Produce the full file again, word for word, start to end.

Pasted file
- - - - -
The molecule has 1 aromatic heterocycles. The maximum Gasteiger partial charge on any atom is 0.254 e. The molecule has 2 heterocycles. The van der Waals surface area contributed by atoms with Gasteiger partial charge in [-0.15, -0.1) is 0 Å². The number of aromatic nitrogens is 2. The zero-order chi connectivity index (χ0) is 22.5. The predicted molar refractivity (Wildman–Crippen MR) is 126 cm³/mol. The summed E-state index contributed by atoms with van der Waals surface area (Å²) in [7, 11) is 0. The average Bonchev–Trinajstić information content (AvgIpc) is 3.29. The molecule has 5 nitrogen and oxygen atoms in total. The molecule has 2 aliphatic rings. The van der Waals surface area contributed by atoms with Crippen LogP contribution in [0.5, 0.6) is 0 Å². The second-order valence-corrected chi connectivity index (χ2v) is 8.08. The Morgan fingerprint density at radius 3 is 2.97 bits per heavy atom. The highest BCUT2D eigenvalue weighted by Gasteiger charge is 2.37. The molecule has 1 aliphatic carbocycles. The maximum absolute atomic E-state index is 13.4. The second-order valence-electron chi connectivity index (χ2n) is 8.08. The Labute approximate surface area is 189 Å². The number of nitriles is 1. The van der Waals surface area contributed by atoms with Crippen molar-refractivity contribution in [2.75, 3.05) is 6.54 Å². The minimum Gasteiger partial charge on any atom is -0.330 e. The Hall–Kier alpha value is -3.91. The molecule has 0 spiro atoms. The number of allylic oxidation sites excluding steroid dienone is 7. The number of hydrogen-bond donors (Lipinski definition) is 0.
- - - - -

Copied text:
The molecule has 1 aromatic heterocycles. The maximum Gasteiger partial charge on any atom is 0.254 e. The molecule has 2 heterocycles. The van der Waals surface area contributed by atoms with Gasteiger partial charge in [-0.15, -0.1) is 0 Å². The number of aromatic nitrogens is 2. The zero-order chi connectivity index (χ0) is 22.5. The predicted molar refractivity (Wildman–Crippen MR) is 126 cm³/mol. The summed E-state index contributed by atoms with van der Waals surface area (Å²) in [7, 11) is 0. The average Bonchev–Trinajstić information content (AvgIpc) is 3.29. The molecule has 5 nitrogen and oxygen atoms in total. The molecule has 2 aliphatic rings. The van der Waals surface area contributed by atoms with Crippen LogP contribution in [0.5, 0.6) is 0 Å². The second-order valence-corrected chi connectivity index (χ2v) is 8.08. The Morgan fingerprint density at radius 3 is 2.97 bits per heavy atom. The highest BCUT2D eigenvalue weighted by Gasteiger charge is 2.37. The molecule has 1 aliphatic carbocycles. The maximum absolute atomic E-state index is 13.4. The second-order valence-electron chi connectivity index (χ2n) is 8.08. The Labute approximate surface area is 189 Å². The number of nitriles is 1. The van der Waals surface area contributed by atoms with Crippen molar-refractivity contribution in [2.75, 3.05) is 6.54 Å². The minimum Gasteiger partial charge on any atom is -0.330 e. The Hall–Kier alpha value is -3.91. The molecule has 0 spiro atoms. The number of allylic oxidation sites excluding steroid dienone is 7. The number of hydrogen-bond donors (Lipinski definition) is 0.